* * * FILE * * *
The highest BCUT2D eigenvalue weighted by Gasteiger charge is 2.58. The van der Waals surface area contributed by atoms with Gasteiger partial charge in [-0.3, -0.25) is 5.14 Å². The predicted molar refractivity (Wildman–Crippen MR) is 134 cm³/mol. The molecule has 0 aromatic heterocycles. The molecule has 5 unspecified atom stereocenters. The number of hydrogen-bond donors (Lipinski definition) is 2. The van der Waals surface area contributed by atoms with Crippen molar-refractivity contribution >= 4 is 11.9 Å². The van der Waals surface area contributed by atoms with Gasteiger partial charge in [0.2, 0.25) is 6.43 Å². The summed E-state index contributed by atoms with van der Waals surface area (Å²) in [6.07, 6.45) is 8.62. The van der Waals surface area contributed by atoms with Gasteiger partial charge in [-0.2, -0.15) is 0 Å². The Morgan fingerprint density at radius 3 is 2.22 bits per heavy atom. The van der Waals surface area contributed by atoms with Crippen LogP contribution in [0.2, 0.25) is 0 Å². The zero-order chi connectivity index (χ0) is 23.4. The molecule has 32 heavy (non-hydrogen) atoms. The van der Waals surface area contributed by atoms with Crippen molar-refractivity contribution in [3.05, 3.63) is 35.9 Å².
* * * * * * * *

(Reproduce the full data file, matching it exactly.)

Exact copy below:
The highest BCUT2D eigenvalue weighted by Gasteiger charge is 2.58. The van der Waals surface area contributed by atoms with Gasteiger partial charge in [-0.3, -0.25) is 5.14 Å². The predicted molar refractivity (Wildman–Crippen MR) is 134 cm³/mol. The molecule has 0 aromatic heterocycles. The molecule has 5 unspecified atom stereocenters. The number of hydrogen-bond donors (Lipinski definition) is 2. The van der Waals surface area contributed by atoms with Crippen molar-refractivity contribution >= 4 is 11.9 Å². The van der Waals surface area contributed by atoms with Gasteiger partial charge in [0.2, 0.25) is 6.43 Å². The summed E-state index contributed by atoms with van der Waals surface area (Å²) in [6.07, 6.45) is 8.62. The van der Waals surface area contributed by atoms with Gasteiger partial charge in [-0.2, -0.15) is 0 Å². The Morgan fingerprint density at radius 3 is 2.22 bits per heavy atom. The van der Waals surface area contributed by atoms with Crippen LogP contribution in [0.2, 0.25) is 0 Å². The zero-order chi connectivity index (χ0) is 23.4. The molecule has 32 heavy (non-hydrogen) atoms. The van der Waals surface area contributed by atoms with Crippen molar-refractivity contribution in [3.05, 3.63) is 35.9 Å².